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Removing ceramic tile

1 PUT ON YOUR SAFETY GLASSES, AND CHIP OUT THE GROUT BETWEEN THE TILES WITH A HAMMER AND COLD CHISEL. Once you've removed the grout, continue using the hammer and chisel to break the tiles free.

2 OPTION A: FOR CERAMIC TILE SET IN MASTIC, use a long-handled floor scraper to scrape away tile fragments and any adhesive residue. Sand the floor smooth with a floor sander if necessary.

2 OPTION B: IF THE TILE WAS SET IN MORTAR, YOU WILL NOT BE ABLE TO SALVAGE THE SURFACE BELOW. Cut the old subfloor into small sections using a circular saw with an old carbide blade. Pry up the sections with a pry bar. If the tile was laid on underlayment, cut through the underlayment and mortar but not the subfloor.

Removing wood flooring

1 BEFORE PRYING UP PLANK FLOORING, BORE OUT THE SCREW PLUGS—if any—and remove the screws that hold the floor in place.

2 SET THE BLADE ON YOUR CIRCULAR SAW TO CUT THROUGH THE FLOOR BUT NOT THE SUBFLOOR. In most cases this will be 1/4 inch or 3/8 inch, but start with a shallow cut and adjust the blade until you just cut through the floor. When the setting is right, cut down the length of one of the floorboards.

BETTER SAFE THAN SORRY - Wear safety glasses and hearing protection when running a saw.

3 PUT A PRY BAR IN THE SLOT LEFT BY THE SAW CUT AND PRY THE BOARD LOOSE. Put the bar under the next board and pry it free. Work your way across the floor, board by board. If the flooring has been glued down, drive a chisel under the board to break it free before prying it loose.

ASBESTOS ALERT - Asbestos, which can cause cancer, can be found in linoleum, vinyl flooring, and mastics made before 1978. The long, thin fibers in asbestos were used to reinforce these materials. Enlarged under a microscope, however, the fibers resemble tiny swords. The shape of these fibers allows them to be breathed deep into the lungs, where they get trapped. Scar tissue develops around the fibers, causing irreversible damage that can lead to cancer. If you think your house has asbestos-containing materials, don't panic. Undamaged (not cracked, gouged, etc.) asbestos is generally safe, and covering it usually eliminates the risk. (Engineered and laminate floors may be the perfect cover.)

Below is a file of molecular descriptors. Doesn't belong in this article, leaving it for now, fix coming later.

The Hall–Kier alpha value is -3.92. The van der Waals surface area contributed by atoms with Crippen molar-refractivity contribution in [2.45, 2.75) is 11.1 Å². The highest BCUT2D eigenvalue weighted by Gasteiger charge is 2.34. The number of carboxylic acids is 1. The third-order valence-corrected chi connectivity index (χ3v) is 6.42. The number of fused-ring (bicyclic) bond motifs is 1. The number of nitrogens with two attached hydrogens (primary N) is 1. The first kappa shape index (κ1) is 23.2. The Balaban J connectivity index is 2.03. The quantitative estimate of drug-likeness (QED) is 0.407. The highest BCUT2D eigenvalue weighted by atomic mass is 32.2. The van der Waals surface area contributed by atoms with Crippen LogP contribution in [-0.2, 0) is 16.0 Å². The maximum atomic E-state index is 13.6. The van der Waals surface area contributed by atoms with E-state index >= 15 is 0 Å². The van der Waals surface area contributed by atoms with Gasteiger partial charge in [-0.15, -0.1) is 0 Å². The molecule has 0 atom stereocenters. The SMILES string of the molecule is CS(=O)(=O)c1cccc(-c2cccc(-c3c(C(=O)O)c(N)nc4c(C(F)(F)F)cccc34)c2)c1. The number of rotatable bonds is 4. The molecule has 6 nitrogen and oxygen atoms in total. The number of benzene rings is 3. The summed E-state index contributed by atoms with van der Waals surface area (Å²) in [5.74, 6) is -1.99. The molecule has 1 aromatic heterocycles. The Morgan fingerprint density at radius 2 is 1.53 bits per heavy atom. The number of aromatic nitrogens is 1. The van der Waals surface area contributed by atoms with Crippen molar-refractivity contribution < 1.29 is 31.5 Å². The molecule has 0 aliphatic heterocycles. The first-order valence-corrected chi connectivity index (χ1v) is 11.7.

If you decide the asbestos has to go, do not attempt to remove it yourself. Paint masks and standard respirators will not protect you from fibers, plus you're likely to track asbestos throughout the house, endangering your family too. Check with your state department of environmental affairs or your local health department for advice. They can tell you how to find a certified professional to test the flooring material and do whatever needs to be done. In the meantime, make sure you leave the material alone. Don't sand it, don’t break any of it away, and don't cut it. Until you get a professional opinion on your old flooring's makeup, leaving it undisturbed is the safest thing you can do.

Underlayment Options

LOOK BEFORE YOU LEAP - You have several options when removing old flooring. Analyze the condition of the existing flooring and determine the course of action. If the flooring is mildly worn or damaged, use an embossing leveler to smooth out the flooring surface to provide a stable base for the new flooring material. Remove the existing flooring if it is too badly damaged to resurface with the embossing leveler and is relatively easy to remove. If the surface is too rough for the leveler and too difficult to remove, cover the existing flooring material with new underlayment.

Choose the right underlayment for your job. Cement backerboard is best for ceramic tile, while plywood works well for carpet or wood.

POUR EMBOSSING LEVELER OVER CLEAN EMBOSSED OR MILDLY ROUGH FLOORING. Then trowel the entire surface to smooth it out. Leveler must be applied on a clean floor. It won't work on all surfaces, so be sure to read the label. Hold the trowel at a 60-degree angle and use light pressure. After the leveler dries, sand or scrape away any ridges.

APPLY NEW UNDERLAYMENT OVER EXISTING FLOORING IF THE FLOORING MATERIAL IS TOO DIFFICULT TO REMOVE and too badly damaged for an embossing leveler. This raises the floor, so make sure that when replacement time comes you'll have enough clearance to remove appliances such as dishwashers from under the counter.

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